Each day we bring you the five top stories about digital media and marketing from around the Web.
Gauging Hulu’s Value: Everyone is on the hunt for the mystery bidder for Hulu. There are some sensible questions being raised about what exactly this entity is buying. David Lieberman at Deadlinepoints out that Hulu is an empty shell without its program suppliers (and owners) NBCUniversal, News Corp and Disney. Would a deal include long-term content deals? Lieberman is doubtful. Peter Kafka at All Things D pushes the story forward a bit by confirming that Hulu has hired a banker. He’s betting the content people win out, echoing the sentiments of Lieberman that content is king in this case. He also points out that Hulu CEO Jason Kilar already has a fraught relationship with his media backers, which would be less inclined to support Hulu without their ownership stakes. It will be interesting to see what emerges. From its inception Hulu has had doubters, which it’s often proven wrong. The question is whether its great consumer proposition will trump the corporate infighting inherent in these kind of joint ventures. Deadline and All Things D
Life Without Cookies: Nothing strikes fear in the hearts of advertisers and publishers like the prospect of a world with strict Internet-tracking regulation. There’s reason to be afraid. The UK has implemented a draconian Internet privacy law that requires consent for Web tracking. It’s nearly impossible to implement. The government Information Commissioners Office went ahead, and it saw a 10 percent opt-in rate. For a publisher, that would mean 90 percent of visitors couldn’t be targeted. Chinwag
Facebook Distribution Woes: Publishers and brands have raced to pile up Facebook fans. There’s a problem: only 3 percent to 7.5 percent of fans see the posts from the company, according to All Facebook. This is another data point that calls into doubt the social media fan gold rush. The problem is most brands don’t know what to do with the fans they accumulate, often through an offer of some sort. Just getting people to click a like button is a low-engagement success. All Facebook, interestingly, found brands aren’t posting enough to communicate with their followers. All Facebook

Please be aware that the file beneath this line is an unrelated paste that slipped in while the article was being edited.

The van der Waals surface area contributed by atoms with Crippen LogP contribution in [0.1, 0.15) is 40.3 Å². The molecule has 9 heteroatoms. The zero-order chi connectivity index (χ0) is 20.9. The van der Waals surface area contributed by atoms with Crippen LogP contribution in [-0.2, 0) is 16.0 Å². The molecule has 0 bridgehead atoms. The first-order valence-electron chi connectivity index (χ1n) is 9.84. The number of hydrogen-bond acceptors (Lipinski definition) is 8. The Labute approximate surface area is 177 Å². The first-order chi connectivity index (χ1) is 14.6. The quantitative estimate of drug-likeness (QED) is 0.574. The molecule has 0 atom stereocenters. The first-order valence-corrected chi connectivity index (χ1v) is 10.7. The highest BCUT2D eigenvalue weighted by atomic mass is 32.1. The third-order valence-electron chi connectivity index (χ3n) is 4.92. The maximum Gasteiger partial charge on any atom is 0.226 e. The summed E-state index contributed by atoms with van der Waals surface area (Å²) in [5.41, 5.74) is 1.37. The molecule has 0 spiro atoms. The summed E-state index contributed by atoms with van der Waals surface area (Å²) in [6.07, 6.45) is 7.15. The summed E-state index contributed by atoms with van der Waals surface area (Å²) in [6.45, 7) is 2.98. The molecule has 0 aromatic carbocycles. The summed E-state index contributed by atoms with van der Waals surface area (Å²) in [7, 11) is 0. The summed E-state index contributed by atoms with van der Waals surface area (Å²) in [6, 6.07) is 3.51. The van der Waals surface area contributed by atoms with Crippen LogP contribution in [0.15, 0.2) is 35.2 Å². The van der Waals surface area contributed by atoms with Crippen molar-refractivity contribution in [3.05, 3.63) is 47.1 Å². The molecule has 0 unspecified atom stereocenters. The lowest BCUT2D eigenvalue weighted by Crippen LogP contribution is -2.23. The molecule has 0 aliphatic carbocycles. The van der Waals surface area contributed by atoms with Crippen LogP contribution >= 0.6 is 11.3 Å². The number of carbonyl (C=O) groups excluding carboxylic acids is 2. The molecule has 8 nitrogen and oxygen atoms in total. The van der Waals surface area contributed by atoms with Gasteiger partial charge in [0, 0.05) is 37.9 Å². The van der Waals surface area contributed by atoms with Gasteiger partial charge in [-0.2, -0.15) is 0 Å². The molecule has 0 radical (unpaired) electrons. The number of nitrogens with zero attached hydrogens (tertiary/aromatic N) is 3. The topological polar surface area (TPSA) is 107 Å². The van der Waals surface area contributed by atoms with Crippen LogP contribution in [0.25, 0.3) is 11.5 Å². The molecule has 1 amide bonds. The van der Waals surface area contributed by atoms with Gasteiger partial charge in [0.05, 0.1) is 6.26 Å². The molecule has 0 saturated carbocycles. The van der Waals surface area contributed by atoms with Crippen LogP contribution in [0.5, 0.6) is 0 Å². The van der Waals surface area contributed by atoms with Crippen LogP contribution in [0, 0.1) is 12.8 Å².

Cannes Lion for Social Spam?: The Cannes ad festival is going on this week in the South of France. The awards part, always a sideshow to the real action at parties, has kicked into high gear with the Cyber awards. Few surprises here with top nods to the Old Spice “Response” campaign and Google’s “Wilderness Downtown” for Arcade Fire. The third is interesting, an effort by R/GA called Pay with a Tweet. The idea is people can transact not with money but with a social media post promoting the product. Everyone wins! The downside to those kind of things is they reward the wrong behavior. Twitter has plenty of promotional things going on without people encourage to auto-tweet promotions. The reason word of mouth is so powerful is that it’s not marketers paying for it or incentivizing it. Pay with a Tweet was already, in fact, tagged as spam. It’s interesting that the ad world is so beguiled by something like this, probably because the R/GA effort was a product — nowadays all agencies want to be in the product business, not communications. Pay with a Tweet
Tech as the New Media: News outlets are shrinking, but there are odd new avenues for journalists. Technology companies are one option. Salon’s editor Richard Gringras is moving to Google to lead its “news products.” That will include Google News. Hopefully, Gringras can improve the biggest beef news organizations have with Google. Searching for news of his appointment, a user is brought tons of posts regurgitating the news rather than the original source of it. At the same time, Fortune’s digital editor Dan Roth is jumping ship to LinkedIn, where he’s going to concentrate on editorial curation. The idea is he and his team will surface the most interesting information being shared among members in a publication called LinkedIn Today. Best of luck to him, although I can’t imagine reading a publication from a site that most use as a modern-day rolodex. LA Times and LinkedIn
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